For long-term care policy wonks-and that should include all of us, editors and readers alike-one of the more heartening events in recent years was the recent release of a white paper called Defining Common Ground: Long Term Care Financing Reform in 2001. It was released by an organization called the Citizens for Long Term Care. For a rundown of its blue-ribbon members, see Ron Schwartz's News Notes column, p. 12. Suffice it to say here, any team that includes the American Health Care Association and the Service Employees International Union in the same lineup deserves to be taken seriously. There's a lot to like about the report-and some disturbing things, too. I liked, for example, some of the simple, declarative sentences about what's wrong with today's long-term care. For example (taken from Chairman David Durenberger's introduction): "A Congressional commission is not a national dialogue...the Pepper Commission's 1990 recommendations were totally bipartisan and nothing happened." Or (taken from the Executive Summary): "...we have a patchwork of programs that vary from state to state and community to community.... This patchwork of efforts is inefficient, inequitable and often ineffective.... Recruitment and retention problems create an unstable work force and are a barrier to high-quality care...long term care financing reform should be initiated on existing structures."
So what's disturbing about the report? My problem was with the frequent reference to a need for a national dialogue. "Dialogue"-by my definition, the exchange of views with the expectation of influencing the discussion-hasn't really been our national style of late. Take the national healthcare debate over the past several years, for example: When we seriously begin to address such issues as social insurance, taxes and the role of the private sector, suddenly our public landscape seems to be occupied by political caricatures-bumbling bureaucrats, spendthrift politicians, greedy businessmen, selfish interest groups, true-blue Americans and socialists. Notably missing are compromisers, get-things-done types or anyone who is portrayed as anything other than simple-minded. Nor have we seen much in the way of strong leadership for when the "dialoguing" really gets rough.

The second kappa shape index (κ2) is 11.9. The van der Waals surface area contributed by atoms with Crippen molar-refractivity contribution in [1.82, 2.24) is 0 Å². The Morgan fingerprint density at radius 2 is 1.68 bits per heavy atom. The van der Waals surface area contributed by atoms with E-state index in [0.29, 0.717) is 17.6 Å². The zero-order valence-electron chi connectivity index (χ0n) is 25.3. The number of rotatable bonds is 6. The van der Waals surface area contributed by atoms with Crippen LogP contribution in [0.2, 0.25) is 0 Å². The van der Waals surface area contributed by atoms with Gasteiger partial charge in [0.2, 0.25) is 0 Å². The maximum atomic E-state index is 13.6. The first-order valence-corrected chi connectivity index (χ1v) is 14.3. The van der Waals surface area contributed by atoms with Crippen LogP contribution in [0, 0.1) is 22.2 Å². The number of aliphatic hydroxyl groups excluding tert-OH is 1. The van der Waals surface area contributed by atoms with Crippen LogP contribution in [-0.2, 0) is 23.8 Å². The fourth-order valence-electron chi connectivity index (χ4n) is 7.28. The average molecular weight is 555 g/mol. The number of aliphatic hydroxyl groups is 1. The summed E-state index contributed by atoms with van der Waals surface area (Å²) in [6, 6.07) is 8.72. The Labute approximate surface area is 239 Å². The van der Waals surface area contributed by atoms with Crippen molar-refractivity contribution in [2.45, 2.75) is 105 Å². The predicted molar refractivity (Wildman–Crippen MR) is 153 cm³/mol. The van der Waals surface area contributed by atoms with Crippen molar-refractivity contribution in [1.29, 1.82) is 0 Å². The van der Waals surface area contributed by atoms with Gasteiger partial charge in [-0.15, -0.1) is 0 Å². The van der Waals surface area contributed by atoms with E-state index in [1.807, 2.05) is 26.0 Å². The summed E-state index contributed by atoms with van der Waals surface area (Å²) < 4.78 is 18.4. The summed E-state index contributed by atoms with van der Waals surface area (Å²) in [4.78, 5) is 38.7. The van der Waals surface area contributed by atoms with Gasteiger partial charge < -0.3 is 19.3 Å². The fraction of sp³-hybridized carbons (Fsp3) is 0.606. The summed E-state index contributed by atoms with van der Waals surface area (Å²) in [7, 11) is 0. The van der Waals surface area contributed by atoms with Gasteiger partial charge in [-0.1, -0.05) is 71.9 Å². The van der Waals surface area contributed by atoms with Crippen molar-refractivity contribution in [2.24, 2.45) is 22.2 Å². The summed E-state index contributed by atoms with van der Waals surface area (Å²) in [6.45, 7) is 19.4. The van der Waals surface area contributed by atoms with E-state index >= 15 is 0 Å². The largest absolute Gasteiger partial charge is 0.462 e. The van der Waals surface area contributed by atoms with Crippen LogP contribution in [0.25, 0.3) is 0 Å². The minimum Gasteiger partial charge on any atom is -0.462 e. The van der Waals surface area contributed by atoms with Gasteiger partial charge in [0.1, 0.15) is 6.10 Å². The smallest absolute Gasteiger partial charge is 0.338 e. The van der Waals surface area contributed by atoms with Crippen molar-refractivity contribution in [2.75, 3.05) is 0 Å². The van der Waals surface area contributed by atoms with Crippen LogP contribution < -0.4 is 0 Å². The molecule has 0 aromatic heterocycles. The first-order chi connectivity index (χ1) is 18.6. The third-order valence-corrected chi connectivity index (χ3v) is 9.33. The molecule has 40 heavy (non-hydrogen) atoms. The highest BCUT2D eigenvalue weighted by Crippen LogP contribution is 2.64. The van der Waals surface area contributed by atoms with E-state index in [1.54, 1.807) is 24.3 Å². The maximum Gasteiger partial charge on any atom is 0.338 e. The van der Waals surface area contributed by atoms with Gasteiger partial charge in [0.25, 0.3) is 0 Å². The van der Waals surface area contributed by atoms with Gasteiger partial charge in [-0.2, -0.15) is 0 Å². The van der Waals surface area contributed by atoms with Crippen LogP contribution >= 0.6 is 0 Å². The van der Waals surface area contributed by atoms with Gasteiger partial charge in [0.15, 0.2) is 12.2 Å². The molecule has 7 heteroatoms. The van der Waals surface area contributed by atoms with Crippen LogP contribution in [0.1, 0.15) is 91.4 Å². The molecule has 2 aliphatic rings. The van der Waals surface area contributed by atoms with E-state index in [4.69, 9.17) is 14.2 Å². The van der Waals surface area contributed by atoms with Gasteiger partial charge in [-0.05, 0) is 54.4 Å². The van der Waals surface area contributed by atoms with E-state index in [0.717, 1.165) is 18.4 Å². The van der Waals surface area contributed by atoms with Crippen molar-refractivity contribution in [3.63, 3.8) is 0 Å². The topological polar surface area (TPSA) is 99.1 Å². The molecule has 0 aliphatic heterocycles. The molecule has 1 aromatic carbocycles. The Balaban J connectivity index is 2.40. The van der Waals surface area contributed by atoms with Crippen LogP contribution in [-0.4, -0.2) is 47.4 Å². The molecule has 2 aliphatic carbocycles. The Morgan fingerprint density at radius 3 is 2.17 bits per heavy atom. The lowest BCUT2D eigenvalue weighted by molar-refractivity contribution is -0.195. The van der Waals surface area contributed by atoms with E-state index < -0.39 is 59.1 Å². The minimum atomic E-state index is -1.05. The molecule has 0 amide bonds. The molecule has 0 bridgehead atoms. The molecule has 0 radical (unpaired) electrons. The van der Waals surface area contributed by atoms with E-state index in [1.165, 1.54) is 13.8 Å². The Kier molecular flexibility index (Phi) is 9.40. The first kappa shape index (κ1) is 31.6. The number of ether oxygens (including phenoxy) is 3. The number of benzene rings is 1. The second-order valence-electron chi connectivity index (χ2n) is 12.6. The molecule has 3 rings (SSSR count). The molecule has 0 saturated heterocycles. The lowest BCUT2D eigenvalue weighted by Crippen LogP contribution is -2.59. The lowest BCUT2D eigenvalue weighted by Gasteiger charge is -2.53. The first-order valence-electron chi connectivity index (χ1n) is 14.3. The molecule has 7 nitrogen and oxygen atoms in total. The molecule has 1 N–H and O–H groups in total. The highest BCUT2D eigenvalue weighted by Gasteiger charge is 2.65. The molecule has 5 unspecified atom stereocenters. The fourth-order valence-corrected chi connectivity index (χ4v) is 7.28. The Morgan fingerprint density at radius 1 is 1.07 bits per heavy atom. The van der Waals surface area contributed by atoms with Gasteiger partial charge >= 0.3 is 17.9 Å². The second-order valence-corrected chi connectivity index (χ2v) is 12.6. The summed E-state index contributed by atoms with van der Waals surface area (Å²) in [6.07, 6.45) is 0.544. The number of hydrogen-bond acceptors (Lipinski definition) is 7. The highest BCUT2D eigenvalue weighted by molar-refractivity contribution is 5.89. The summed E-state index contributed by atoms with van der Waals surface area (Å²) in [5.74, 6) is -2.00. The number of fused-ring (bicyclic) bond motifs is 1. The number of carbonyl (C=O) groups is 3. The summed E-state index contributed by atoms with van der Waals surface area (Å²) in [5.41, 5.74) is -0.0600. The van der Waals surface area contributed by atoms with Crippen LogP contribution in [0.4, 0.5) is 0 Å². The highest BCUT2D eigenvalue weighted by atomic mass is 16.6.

I'm also a little concerned about the "critical role" the report assigns to employers in purveying information about long-term care insurance and, one would assume, in offering LTC insurance policies, as well. Current trends toward reducing employment-based health benefits lead one to wonder about their future-or the future of the "established American system of pooling risk," as the report puts it, as opposed to the nationwide risk pools that other countries rely upon for their national health systems. But, hey, I'm ready to dialogue. What about you? NH